After the bolt 12 is screwed into the end of staircase rail 8, the rails 4 and 8 are placed together in an end-to-end relationship as shown in FIGS. 1 and 2 so that the end of the bolt with the machine screw threads 12b extends through the bore 24 and into the bore 20. A cylindrically shaped nut 16 having a threaded bore extending transversely therethrough is then screwed onto the machine screw threaded end 12b of the bolt 12 to a point where it is spaced from the side wall of the bore 20 closest to the end of the rail 4 and so that the cylindrical axis of the nut 16 is generally parallel with the cylindrical axis of the bore 20, as shown in FIGS. 1 and 2.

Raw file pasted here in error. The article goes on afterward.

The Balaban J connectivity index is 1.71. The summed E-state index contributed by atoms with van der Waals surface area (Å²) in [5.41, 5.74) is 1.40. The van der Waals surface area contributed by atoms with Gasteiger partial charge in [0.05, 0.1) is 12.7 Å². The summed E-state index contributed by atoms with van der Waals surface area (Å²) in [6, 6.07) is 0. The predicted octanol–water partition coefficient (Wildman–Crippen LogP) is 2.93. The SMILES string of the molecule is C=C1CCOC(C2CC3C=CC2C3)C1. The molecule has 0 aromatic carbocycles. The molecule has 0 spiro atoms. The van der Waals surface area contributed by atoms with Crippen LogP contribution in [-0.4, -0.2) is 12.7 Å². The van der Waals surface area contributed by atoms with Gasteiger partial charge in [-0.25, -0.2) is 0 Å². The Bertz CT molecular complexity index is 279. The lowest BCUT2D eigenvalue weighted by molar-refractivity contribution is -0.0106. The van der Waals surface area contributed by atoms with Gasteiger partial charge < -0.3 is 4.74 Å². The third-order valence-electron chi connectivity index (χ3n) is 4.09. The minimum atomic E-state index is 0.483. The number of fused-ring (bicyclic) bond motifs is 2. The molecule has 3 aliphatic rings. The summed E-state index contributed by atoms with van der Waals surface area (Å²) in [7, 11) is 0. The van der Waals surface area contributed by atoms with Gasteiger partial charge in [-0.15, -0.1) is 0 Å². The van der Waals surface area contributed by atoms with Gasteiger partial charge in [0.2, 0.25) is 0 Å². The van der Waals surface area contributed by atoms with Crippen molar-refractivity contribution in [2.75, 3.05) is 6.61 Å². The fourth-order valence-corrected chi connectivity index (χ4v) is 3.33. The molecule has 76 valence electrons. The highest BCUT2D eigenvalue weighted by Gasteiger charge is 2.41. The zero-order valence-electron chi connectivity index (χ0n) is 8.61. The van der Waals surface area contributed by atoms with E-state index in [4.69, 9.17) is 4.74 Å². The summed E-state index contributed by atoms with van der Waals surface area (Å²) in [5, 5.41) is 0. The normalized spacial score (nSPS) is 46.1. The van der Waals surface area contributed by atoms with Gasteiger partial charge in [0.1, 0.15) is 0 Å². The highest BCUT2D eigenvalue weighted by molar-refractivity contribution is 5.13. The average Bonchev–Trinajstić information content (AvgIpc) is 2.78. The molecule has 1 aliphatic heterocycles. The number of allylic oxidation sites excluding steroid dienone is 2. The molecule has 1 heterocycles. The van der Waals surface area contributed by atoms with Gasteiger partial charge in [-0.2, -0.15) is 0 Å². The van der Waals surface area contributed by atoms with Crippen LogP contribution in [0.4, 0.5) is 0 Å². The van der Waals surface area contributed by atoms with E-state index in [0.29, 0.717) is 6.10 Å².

The fastening system further includes an arcuate wedge element 28 having a back section 28a and a pair of generally parallel fingers 28b and 28c extending arcuately from the back section 28a in a semi-circular path. As best seen in FIG. 2, the wedge element 28 tapers from a thicker end at the back section 28a to a narrower end at the ends of fingers 28b and 28c. The fingers of the wedge element 28 are spaced apart a sufficient distance to receive therebetween the machine screw threaded end 12b of the bolt 12. The wedge element 28 might illustratively be made of steel, other hard metal or metallic compounds, or hard plastics.